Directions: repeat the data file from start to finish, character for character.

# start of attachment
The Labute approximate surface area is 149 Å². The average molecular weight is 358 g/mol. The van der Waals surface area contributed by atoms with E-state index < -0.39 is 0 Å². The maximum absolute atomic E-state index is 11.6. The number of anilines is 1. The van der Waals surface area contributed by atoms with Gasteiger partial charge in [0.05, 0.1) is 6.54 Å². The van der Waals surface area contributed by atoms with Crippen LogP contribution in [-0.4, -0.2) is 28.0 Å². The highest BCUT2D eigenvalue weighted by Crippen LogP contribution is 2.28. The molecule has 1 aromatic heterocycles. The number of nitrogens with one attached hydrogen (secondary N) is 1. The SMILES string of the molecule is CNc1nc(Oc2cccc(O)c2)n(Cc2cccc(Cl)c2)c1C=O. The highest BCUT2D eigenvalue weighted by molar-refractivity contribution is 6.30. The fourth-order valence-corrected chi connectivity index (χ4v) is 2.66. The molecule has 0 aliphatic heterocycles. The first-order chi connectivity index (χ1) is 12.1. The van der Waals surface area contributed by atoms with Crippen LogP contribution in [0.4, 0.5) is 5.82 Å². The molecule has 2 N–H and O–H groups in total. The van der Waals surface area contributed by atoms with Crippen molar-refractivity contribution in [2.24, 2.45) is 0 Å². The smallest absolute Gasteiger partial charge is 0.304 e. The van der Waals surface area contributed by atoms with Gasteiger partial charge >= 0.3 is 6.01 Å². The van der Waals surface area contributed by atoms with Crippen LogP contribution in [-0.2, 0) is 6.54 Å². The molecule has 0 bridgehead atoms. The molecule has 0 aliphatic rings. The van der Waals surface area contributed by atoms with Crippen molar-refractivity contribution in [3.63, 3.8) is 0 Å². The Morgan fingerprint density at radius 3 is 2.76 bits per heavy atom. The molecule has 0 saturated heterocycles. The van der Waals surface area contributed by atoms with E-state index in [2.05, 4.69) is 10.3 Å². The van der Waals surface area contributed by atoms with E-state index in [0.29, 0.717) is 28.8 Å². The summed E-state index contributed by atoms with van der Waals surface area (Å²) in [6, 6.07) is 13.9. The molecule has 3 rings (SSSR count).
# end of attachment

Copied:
The Labute approximate surface area is 149 Å². The average molecular weight is 358 g/mol. The van der Waals surface area contributed by atoms with E-state index < -0.39 is 0 Å². The maximum absolute atomic E-state index is 11.6. The number of anilines is 1. The van der Waals surface area contributed by atoms with Gasteiger partial charge in [0.05, 0.1) is 6.54 Å². The van der Waals surface area contributed by atoms with Crippen LogP contribution in [-0.4, -0.2) is 28.0 Å². The highest BCUT2D eigenvalue weighted by Crippen LogP contribution is 2.28. The molecule has 1 aromatic heterocycles. The number of nitrogens with one attached hydrogen (secondary N) is 1. The SMILES string of the molecule is CNc1nc(Oc2cccc(O)c2)n(Cc2cccc(Cl)c2)c1C=O. The highest BCUT2D eigenvalue weighted by molar-refractivity contribution is 6.30. The fourth-order valence-corrected chi connectivity index (χ4v) is 2.66. The molecule has 0 aliphatic heterocycles. The first-order chi connectivity index (χ1) is 12.1. The van der Waals surface area contributed by atoms with Crippen LogP contribution in [0.4, 0.5) is 5.82 Å². The molecule has 2 N–H and O–H groups in total. The van der Waals surface area contributed by atoms with Crippen molar-refractivity contribution in [2.24, 2.45) is 0 Å². The smallest absolute Gasteiger partial charge is 0.304 e. The van der Waals surface area contributed by atoms with Gasteiger partial charge >= 0.3 is 6.01 Å². The van der Waals surface area contributed by atoms with Crippen LogP contribution in [-0.2, 0) is 6.54 Å². The molecule has 0 bridgehead atoms. The molecule has 0 aliphatic rings. The van der Waals surface area contributed by atoms with Crippen molar-refractivity contribution in [3.63, 3.8) is 0 Å². The Morgan fingerprint density at radius 3 is 2.76 bits per heavy atom. The molecule has 0 saturated heterocycles. The van der Waals surface area contributed by atoms with E-state index in [2.05, 4.69) is 10.3 Å². The van der Waals surface area contributed by atoms with E-state index in [0.29, 0.717) is 28.8 Å². The summed E-state index contributed by atoms with van der Waals surface area (Å²) in [6, 6.07) is 13.9. The molecule has 3 rings (SSSR count).